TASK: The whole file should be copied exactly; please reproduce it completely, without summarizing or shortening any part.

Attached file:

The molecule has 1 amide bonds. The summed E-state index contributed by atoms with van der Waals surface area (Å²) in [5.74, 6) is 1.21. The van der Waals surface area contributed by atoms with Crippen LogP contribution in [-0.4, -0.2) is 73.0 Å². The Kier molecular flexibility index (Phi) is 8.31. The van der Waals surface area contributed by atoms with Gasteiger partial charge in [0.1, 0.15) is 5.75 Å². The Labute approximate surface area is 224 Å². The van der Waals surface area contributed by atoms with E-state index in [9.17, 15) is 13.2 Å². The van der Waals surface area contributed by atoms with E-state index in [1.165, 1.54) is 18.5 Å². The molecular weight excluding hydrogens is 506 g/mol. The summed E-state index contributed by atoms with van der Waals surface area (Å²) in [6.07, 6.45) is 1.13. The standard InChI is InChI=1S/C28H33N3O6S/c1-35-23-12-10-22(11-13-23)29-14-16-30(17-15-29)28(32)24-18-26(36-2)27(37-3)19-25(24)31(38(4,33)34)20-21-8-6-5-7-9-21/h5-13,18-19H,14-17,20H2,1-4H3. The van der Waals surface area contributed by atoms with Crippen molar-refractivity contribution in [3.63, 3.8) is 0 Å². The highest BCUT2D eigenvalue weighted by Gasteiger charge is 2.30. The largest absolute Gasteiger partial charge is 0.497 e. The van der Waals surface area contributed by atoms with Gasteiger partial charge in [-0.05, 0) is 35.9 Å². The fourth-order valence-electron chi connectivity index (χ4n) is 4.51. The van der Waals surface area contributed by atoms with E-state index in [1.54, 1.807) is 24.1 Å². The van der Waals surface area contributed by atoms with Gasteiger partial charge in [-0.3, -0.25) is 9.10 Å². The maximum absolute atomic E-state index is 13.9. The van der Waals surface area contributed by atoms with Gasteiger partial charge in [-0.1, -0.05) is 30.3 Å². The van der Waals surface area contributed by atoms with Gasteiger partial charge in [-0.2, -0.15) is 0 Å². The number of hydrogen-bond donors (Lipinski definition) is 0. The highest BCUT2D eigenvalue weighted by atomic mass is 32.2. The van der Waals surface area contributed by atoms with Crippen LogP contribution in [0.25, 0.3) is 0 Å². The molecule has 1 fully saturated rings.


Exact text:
The molecule has 1 amide bonds. The summed E-state index contributed by atoms with van der Waals surface area (Å²) in [5.74, 6) is 1.21. The van der Waals surface area contributed by atoms with Crippen LogP contribution in [-0.4, -0.2) is 73.0 Å². The Kier molecular flexibility index (Phi) is 8.31. The van der Waals surface area contributed by atoms with Gasteiger partial charge in [0.1, 0.15) is 5.75 Å². The Labute approximate surface area is 224 Å². The van der Waals surface area contributed by atoms with E-state index in [9.17, 15) is 13.2 Å². The van der Waals surface area contributed by atoms with E-state index in [1.165, 1.54) is 18.5 Å². The molecular weight excluding hydrogens is 506 g/mol. The summed E-state index contributed by atoms with van der Waals surface area (Å²) in [6.07, 6.45) is 1.13. The standard InChI is InChI=1S/C28H33N3O6S/c1-35-23-12-10-22(11-13-23)29-14-16-30(17-15-29)28(32)24-18-26(36-2)27(37-3)19-25(24)31(38(4,33)34)20-21-8-6-5-7-9-21/h5-13,18-19H,14-17,20H2,1-4H3. The van der Waals surface area contributed by atoms with Crippen molar-refractivity contribution in [3.63, 3.8) is 0 Å². The highest BCUT2D eigenvalue weighted by Gasteiger charge is 2.30. The largest absolute Gasteiger partial charge is 0.497 e. The van der Waals surface area contributed by atoms with Gasteiger partial charge in [-0.05, 0) is 35.9 Å². The fourth-order valence-electron chi connectivity index (χ4n) is 4.51. The van der Waals surface area contributed by atoms with E-state index in [1.54, 1.807) is 24.1 Å². The van der Waals surface area contributed by atoms with Gasteiger partial charge in [-0.3, -0.25) is 9.10 Å². The maximum absolute atomic E-state index is 13.9. The van der Waals surface area contributed by atoms with Gasteiger partial charge in [-0.1, -0.05) is 30.3 Å². The van der Waals surface area contributed by atoms with Gasteiger partial charge in [-0.2, -0.15) is 0 Å². The number of hydrogen-bond donors (Lipinski definition) is 0. The highest BCUT2D eigenvalue weighted by atomic mass is 32.2. The van der Waals surface area contributed by atoms with Crippen LogP contribution in [0.25, 0.3) is 0 Å². The molecule has 1 fully saturated rings.